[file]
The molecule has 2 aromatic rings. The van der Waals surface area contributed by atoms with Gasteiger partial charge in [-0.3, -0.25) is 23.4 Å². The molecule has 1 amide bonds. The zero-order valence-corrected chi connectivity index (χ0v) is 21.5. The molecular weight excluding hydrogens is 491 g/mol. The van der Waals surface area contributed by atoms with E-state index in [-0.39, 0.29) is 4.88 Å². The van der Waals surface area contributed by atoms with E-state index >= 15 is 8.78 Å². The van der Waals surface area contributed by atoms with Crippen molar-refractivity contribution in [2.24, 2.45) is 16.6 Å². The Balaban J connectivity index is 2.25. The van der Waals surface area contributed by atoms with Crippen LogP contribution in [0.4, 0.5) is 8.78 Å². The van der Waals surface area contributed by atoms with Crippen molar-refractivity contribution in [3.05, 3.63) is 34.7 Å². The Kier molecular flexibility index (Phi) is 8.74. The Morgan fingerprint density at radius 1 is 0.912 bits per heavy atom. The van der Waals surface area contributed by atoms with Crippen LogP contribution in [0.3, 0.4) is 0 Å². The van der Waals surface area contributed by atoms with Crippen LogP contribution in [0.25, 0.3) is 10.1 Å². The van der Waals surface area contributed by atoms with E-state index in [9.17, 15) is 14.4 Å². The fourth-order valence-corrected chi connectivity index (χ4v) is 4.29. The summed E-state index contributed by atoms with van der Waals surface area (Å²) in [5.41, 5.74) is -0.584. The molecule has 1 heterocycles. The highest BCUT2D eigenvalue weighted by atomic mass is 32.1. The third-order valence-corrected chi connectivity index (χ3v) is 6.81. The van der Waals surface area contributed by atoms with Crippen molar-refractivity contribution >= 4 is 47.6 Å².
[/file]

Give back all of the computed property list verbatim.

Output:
The molecule has 2 aromatic rings. The van der Waals surface area contributed by atoms with Gasteiger partial charge in [-0.3, -0.25) is 23.4 Å². The molecule has 1 amide bonds. The zero-order valence-corrected chi connectivity index (χ0v) is 21.5. The molecular weight excluding hydrogens is 491 g/mol. The van der Waals surface area contributed by atoms with E-state index in [-0.39, 0.29) is 4.88 Å². The van der Waals surface area contributed by atoms with E-state index >= 15 is 8.78 Å². The van der Waals surface area contributed by atoms with Crippen molar-refractivity contribution in [2.24, 2.45) is 16.6 Å². The Balaban J connectivity index is 2.25. The van der Waals surface area contributed by atoms with Crippen LogP contribution in [0.4, 0.5) is 8.78 Å². The van der Waals surface area contributed by atoms with Crippen molar-refractivity contribution in [3.05, 3.63) is 34.7 Å². The Kier molecular flexibility index (Phi) is 8.74. The Morgan fingerprint density at radius 1 is 0.912 bits per heavy atom. The van der Waals surface area contributed by atoms with Crippen LogP contribution in [0.3, 0.4) is 0 Å². The van der Waals surface area contributed by atoms with Crippen LogP contribution in [0.25, 0.3) is 10.1 Å². The van der Waals surface area contributed by atoms with E-state index in [9.17, 15) is 14.4 Å². The fourth-order valence-corrected chi connectivity index (χ4v) is 4.29. The summed E-state index contributed by atoms with van der Waals surface area (Å²) in [5.41, 5.74) is -0.584. The molecule has 1 heterocycles. The highest BCUT2D eigenvalue weighted by atomic mass is 32.1. The third-order valence-corrected chi connectivity index (χ3v) is 6.81. The van der Waals surface area contributed by atoms with Crippen molar-refractivity contribution >= 4 is 47.6 Å².